Open Access

Fast and reliable production, purification and characterization of heat-stable, bifunctional enzyme chimeras

AMB Express20155:33

DOI: 10.1186/s13568-015-0122-7

Received: 21 May 2015

Accepted: 22 May 2015

Published: 10 June 2015

Abstract

Degradation of complex plant biomass demands a fine-regulated portfolio of glycoside hydrolases. The LE (LguI/Eco81I)-cloning approach was used to produce two enzyme chimeras CB and BC composed of an endoglucanase Cel5A (C) from the extreme thermophilic bacterium Fervidobacterium gondwanense and an archaeal β-glucosidase Bgl1 (B) derived from a hydrothermal spring metagenome. Recombinant chimeras and parental enzymes were produced in Escherichia coli and purified using a two-step affinity chromatography approach. Enzymatic properties revealed that both chimeras closely resemble the parental enzymes and physical mixtures, but Cel5A displayed lower temperature tolerance at 100°C when fused to Bgl1 independent of the conformational order. Moreover, the determination of enzymatic performances resulted in the detection of additive effects in case of BC fusion chimera. Kinetic measurements in combination with HPLC-mediated product analyses and site-directed mutation constructs indicated that Cel5A was strongly impaired when fused at the N-terminus, while activity was reduced to a slighter extend as C-terminal fusion partner. In contrast to these results, catalytic activity of Bgl1 at the N-terminus was improved 1.2-fold, effectively counteracting the slightly reduced activity of Cel5A by converting cellobiose into glucose. In addition, cellobiose exhibited inhibitory effects on Cel5A, resulting in a higher yield of cellobiose and glucose by application of an enzyme mixture (53.1%) compared to cellobiose produced from endoglucanase alone (10.9%). However, the overall release of cellobiose and glucose was even increased by catalytic action of BC (59.2%). These results indicate possible advantages of easily produced bifunctional fusion enzymes for the improved conversion of complex polysaccharide plant materials.

Keywords

Bifunctional fusion enzyme Cellulases Extremophiles Synergism Thermozymes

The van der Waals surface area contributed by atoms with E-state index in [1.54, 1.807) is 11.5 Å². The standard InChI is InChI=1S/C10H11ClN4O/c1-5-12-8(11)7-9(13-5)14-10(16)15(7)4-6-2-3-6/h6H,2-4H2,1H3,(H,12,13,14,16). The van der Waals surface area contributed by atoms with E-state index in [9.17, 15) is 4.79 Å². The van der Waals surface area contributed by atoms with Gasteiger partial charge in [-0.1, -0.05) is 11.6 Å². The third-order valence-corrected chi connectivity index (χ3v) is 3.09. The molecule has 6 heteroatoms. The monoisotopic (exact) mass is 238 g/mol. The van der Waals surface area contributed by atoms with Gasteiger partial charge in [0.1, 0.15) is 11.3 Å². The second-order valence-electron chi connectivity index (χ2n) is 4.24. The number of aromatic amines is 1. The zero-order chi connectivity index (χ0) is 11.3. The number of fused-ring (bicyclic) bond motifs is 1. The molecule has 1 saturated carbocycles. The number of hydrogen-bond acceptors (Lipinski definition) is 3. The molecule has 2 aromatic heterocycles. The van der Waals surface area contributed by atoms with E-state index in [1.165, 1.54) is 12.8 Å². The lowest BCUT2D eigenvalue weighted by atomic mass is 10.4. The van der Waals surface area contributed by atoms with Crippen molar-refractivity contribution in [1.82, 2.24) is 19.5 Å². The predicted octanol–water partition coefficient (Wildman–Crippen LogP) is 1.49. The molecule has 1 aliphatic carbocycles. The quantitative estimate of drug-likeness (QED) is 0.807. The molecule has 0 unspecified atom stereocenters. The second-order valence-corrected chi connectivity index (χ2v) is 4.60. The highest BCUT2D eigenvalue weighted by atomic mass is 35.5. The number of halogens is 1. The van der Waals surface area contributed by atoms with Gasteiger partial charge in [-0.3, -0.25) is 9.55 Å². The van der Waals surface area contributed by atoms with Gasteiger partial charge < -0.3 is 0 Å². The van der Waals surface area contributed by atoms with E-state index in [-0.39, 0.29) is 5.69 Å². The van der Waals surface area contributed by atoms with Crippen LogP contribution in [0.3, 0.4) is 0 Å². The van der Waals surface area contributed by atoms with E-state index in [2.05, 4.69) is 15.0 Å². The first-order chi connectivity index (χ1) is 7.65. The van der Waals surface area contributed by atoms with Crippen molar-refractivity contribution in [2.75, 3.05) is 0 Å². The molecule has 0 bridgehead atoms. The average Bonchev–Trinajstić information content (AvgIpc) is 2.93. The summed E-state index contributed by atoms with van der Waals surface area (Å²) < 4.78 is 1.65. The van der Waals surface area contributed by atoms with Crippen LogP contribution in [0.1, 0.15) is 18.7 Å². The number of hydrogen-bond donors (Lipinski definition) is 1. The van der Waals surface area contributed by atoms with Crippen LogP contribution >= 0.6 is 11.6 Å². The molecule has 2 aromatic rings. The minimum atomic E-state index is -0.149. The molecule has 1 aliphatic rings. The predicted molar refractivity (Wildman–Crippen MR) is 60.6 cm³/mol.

Introduction

As the major component of the plant cell wall, cellulose is the most abundant renewable biomass resource on earth. Due to the severe continuous depletion of crude oil and constant emission of greenhouse gases, effort has been taken to establish sustainable production of bioethanol from lignocellulose. In addition to efficient pretreatment methods to separate lignin, hemicellulose and cellulose, the efficient degradation of the latter polysaccharides into fermentable monosaccharide sugars, by the synergistic action of enzymes, is a bottleneck in lignocellulose conversion (da Costa Sousa et al. 2009; Hu et al. 2013). However, the economic commercialization of lignocellulosic biorefinery approaches is mainly hindered by the large costs to produce functional and stable biocatalysts for polysaccharide decomposition (Bornscheuer et al. 2014). The complex structure of lignocellulose is the major impediment to its degradation and requires the use of a portfolio of cellulases: endoglucanases (EC 3.2.1.4) randomly cleave internal β-1,4-glycosidic linkages, while cellobiohydrolases (EC 3.2.1.91) produce cellobiose by hydrolyzing chain ends of oligo- and polysaccharides, and finally, β-glucosidases (EC 3.2.1.21) produce glucose from cellobiose (Klippel and Antranikian 2011).

So far, most cellulases that exhibit enzymatic properties for industrial applications were isolated and characterized from wood-degrading fungi or mesophilic Bacteria (Kuhad et al. 2011). However, harsh industrial conditions certainly presume the exploitation of further enzyme sources. Moreover, conventional isolation and application techniques reached their limits in recent years, resulting in the development of versatile molecular biology techniques to engineer tailored biocatalysts (Bornscheuer et al. 2012). These candidates are being designed to overcome main drawbacks including limits in enzymatic specificity, efficiency and thermal instability.